This week in cell therapy: we bring you highlights from the 122nd Annual Meeting of the American Academy of Ophthalmology, including stem cell transplants for dry AMD and amniotic patch safe for macular holes.
In this week’s special edition of the cell therapy weekly, we bring you highlights from cell and regenerative therapies presented at AAO 2018, the 122nd Annual Meeting of the American Academy of Ophthalmology (27—30 October, Chicago, IL, USA).
The news highlights:
Injuries from unapproved cell therapies are more prevalent than reported
Amniotic patch safe for macular holes and retinal breaks
Phase I trial for ESC-derived RPE transplant shows further understanding is required
In research presented at AAO, researchers from the University of Rochester’s Flaum Eye Institute and the University of Miami’s Bascom Palmer Eye Institute reviewed published data relating to cell therapies and found that poor outcomes were often omitted from reports. Ajay E. Kuriyan and Andrew Chen found positive published reports relating to 18 patients, but at least seven patients who suffered “disastrous outcomes”.
“When you look at these company’s websites and their publications, you’ll see a big under-reporting of profound complications,” Kuriyan commented. “This is in stark contrast to what we have seen in our clinics and in our personal experience. There’s a fairly significant number of patients who experienced poor, or in some cases devastating results. The cases published to date just scratch the surface of the number of bad outcomes.”
A plug made from the epithelium, stroma and chorion layers of human amniotic sac has been shown to be safe and effective in treating macular and retinal injury. A team led by Stanislao Rizzo, University of Florence (Italy) developed the patch, which also reduces the need for multiple invasive surgeries, and found that it could resolve cases of macular hole due to high myopia, and improve best-corrected visual acuity (BCVA) from 20/800 before surgery to 20/70 after surgery.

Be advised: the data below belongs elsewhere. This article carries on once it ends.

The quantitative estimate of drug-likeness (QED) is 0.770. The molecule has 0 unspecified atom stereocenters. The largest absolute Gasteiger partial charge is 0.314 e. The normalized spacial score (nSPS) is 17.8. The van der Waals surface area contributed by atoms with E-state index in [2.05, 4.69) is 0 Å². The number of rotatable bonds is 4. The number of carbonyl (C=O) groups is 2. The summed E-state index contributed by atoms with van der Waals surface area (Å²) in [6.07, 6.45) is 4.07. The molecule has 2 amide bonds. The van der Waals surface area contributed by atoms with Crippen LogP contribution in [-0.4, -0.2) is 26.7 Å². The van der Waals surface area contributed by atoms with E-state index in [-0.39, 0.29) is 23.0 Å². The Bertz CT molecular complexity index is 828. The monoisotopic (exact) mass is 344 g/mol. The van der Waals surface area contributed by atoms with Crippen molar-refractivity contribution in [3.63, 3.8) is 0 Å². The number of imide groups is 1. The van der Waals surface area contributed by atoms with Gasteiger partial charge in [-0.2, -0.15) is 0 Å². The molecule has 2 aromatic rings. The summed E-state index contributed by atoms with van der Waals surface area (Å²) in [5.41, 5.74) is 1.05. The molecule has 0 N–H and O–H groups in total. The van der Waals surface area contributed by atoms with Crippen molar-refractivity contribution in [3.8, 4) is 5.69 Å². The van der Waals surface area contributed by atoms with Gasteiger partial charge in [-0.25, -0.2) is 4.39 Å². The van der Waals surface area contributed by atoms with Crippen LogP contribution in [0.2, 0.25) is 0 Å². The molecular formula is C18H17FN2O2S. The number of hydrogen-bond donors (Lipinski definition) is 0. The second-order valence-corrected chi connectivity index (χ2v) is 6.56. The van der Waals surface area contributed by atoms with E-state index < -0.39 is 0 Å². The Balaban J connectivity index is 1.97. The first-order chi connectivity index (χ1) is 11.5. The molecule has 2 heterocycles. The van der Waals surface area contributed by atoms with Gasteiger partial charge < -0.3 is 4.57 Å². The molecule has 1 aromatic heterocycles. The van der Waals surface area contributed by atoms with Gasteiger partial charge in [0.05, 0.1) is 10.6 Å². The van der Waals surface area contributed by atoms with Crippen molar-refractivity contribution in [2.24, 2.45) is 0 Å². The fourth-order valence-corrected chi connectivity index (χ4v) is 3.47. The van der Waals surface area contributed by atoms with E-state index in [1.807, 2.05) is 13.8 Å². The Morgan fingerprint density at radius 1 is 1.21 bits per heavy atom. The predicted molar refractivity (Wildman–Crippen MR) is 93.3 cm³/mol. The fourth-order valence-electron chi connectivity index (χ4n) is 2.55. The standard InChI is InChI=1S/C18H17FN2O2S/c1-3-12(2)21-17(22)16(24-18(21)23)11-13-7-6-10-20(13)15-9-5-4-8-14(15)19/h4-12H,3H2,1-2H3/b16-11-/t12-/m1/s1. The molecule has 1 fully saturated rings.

“For the first time, we have resolved an interruption of the retinal tissue with a regenerative process, not a destructive action,” Rizzo explained.
A Phase I multicenter study into the safety of subretinal transplantation of retinal pigment epithelium (RPE) cells derived from human embryonic stem cells (ESCs) as a treatment for advanced dry age-related macular degeneration (AMD) showed some improvements and mild adverse events. All 12 patients exhibited stable BCVA over time but also reported at least one adverse event.
“Now that the investigators are treating patients earlier in the disease process”, presenter Eyal Banin, Hadassah Ein Kerem University Hospital (Israel) said he hoped “the results will better clarify understanding of this therapeutic approach.”
For more weekly cell therapy news, read previous editions of the cell therapy weekly.